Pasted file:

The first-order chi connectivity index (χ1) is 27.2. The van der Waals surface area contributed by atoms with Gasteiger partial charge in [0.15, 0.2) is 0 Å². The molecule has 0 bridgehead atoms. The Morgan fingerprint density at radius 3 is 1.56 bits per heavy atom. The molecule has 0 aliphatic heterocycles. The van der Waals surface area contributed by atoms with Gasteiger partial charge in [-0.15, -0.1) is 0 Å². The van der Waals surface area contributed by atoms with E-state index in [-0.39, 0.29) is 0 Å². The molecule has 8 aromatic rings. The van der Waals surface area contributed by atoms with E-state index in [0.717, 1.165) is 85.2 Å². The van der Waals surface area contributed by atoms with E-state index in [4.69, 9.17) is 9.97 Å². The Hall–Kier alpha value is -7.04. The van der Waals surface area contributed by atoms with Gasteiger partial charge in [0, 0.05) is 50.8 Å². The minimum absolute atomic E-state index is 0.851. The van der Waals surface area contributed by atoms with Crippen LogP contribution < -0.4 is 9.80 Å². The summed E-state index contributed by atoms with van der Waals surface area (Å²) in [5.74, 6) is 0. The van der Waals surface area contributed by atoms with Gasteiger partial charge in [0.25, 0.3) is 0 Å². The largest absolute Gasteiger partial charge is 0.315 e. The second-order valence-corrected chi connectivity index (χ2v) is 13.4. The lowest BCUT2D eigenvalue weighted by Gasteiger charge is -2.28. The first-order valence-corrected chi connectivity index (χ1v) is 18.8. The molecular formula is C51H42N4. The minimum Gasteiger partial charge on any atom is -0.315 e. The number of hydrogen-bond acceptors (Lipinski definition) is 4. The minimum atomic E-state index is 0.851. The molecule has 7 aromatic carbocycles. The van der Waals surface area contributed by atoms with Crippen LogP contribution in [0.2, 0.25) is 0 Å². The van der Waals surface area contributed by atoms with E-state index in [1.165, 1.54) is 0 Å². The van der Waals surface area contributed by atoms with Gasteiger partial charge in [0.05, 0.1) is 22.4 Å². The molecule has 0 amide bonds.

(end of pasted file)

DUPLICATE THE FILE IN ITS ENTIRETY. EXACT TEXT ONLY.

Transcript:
The first-order chi connectivity index (χ1) is 27.2. The van der Waals surface area contributed by atoms with Gasteiger partial charge in [0.15, 0.2) is 0 Å². The molecule has 0 bridgehead atoms. The Morgan fingerprint density at radius 3 is 1.56 bits per heavy atom. The molecule has 0 aliphatic heterocycles. The van der Waals surface area contributed by atoms with Gasteiger partial charge in [-0.15, -0.1) is 0 Å². The van der Waals surface area contributed by atoms with E-state index in [-0.39, 0.29) is 0 Å². The molecule has 8 aromatic rings. The van der Waals surface area contributed by atoms with E-state index in [0.717, 1.165) is 85.2 Å². The van der Waals surface area contributed by atoms with E-state index in [4.69, 9.17) is 9.97 Å². The Hall–Kier alpha value is -7.04. The van der Waals surface area contributed by atoms with Gasteiger partial charge in [0, 0.05) is 50.8 Å². The minimum absolute atomic E-state index is 0.851. The van der Waals surface area contributed by atoms with Crippen LogP contribution < -0.4 is 9.80 Å². The summed E-state index contributed by atoms with van der Waals surface area (Å²) in [5.74, 6) is 0. The van der Waals surface area contributed by atoms with Gasteiger partial charge in [0.25, 0.3) is 0 Å². The largest absolute Gasteiger partial charge is 0.315 e. The second-order valence-corrected chi connectivity index (χ2v) is 13.4. The lowest BCUT2D eigenvalue weighted by Gasteiger charge is -2.28. The first-order valence-corrected chi connectivity index (χ1v) is 18.8. The molecular formula is C51H42N4. The minimum Gasteiger partial charge on any atom is -0.315 e. The number of hydrogen-bond acceptors (Lipinski definition) is 4. The minimum atomic E-state index is 0.851. The molecule has 7 aromatic carbocycles. The van der Waals surface area contributed by atoms with Crippen LogP contribution in [0.2, 0.25) is 0 Å². The van der Waals surface area contributed by atoms with E-state index in [1.165, 1.54) is 0 Å². The van der Waals surface area contributed by atoms with Gasteiger partial charge in [0.05, 0.1) is 22.4 Å². The molecule has 0 amide bonds.